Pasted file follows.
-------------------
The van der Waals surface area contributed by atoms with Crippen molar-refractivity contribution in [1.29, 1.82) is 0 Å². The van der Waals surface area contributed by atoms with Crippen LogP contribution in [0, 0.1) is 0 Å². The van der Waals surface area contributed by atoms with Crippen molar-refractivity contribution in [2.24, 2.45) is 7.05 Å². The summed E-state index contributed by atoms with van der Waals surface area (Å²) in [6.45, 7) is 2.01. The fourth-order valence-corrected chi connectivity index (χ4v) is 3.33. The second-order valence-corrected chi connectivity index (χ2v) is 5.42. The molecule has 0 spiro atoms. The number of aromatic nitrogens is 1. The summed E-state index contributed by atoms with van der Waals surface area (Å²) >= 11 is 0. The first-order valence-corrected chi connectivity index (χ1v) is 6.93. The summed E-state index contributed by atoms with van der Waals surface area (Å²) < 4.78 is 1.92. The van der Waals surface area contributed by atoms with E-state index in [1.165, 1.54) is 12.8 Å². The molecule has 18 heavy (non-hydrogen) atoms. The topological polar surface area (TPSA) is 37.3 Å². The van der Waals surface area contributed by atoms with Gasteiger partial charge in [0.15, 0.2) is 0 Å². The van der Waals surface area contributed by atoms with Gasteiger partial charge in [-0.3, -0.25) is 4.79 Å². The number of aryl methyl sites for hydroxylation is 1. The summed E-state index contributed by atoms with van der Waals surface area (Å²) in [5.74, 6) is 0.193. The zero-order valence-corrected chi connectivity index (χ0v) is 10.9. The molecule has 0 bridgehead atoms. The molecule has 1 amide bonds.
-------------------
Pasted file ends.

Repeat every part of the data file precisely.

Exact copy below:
The van der Waals surface area contributed by atoms with Crippen molar-refractivity contribution in [1.29, 1.82) is 0 Å². The van der Waals surface area contributed by atoms with Crippen LogP contribution in [0, 0.1) is 0 Å². The van der Waals surface area contributed by atoms with Crippen molar-refractivity contribution in [2.24, 2.45) is 7.05 Å². The summed E-state index contributed by atoms with van der Waals surface area (Å²) in [6.45, 7) is 2.01. The fourth-order valence-corrected chi connectivity index (χ4v) is 3.33. The second-order valence-corrected chi connectivity index (χ2v) is 5.42. The molecule has 0 spiro atoms. The number of aromatic nitrogens is 1. The summed E-state index contributed by atoms with van der Waals surface area (Å²) >= 11 is 0. The first-order valence-corrected chi connectivity index (χ1v) is 6.93. The summed E-state index contributed by atoms with van der Waals surface area (Å²) < 4.78 is 1.92. The van der Waals surface area contributed by atoms with E-state index in [1.165, 1.54) is 12.8 Å². The molecule has 18 heavy (non-hydrogen) atoms. The topological polar surface area (TPSA) is 37.3 Å². The van der Waals surface area contributed by atoms with Gasteiger partial charge in [0.15, 0.2) is 0 Å². The van der Waals surface area contributed by atoms with Gasteiger partial charge in [-0.3, -0.25) is 4.79 Å². The number of aryl methyl sites for hydroxylation is 1. The summed E-state index contributed by atoms with van der Waals surface area (Å²) in [5.74, 6) is 0.193. The zero-order valence-corrected chi connectivity index (χ0v) is 10.9. The molecule has 0 bridgehead atoms. The molecule has 1 amide bonds.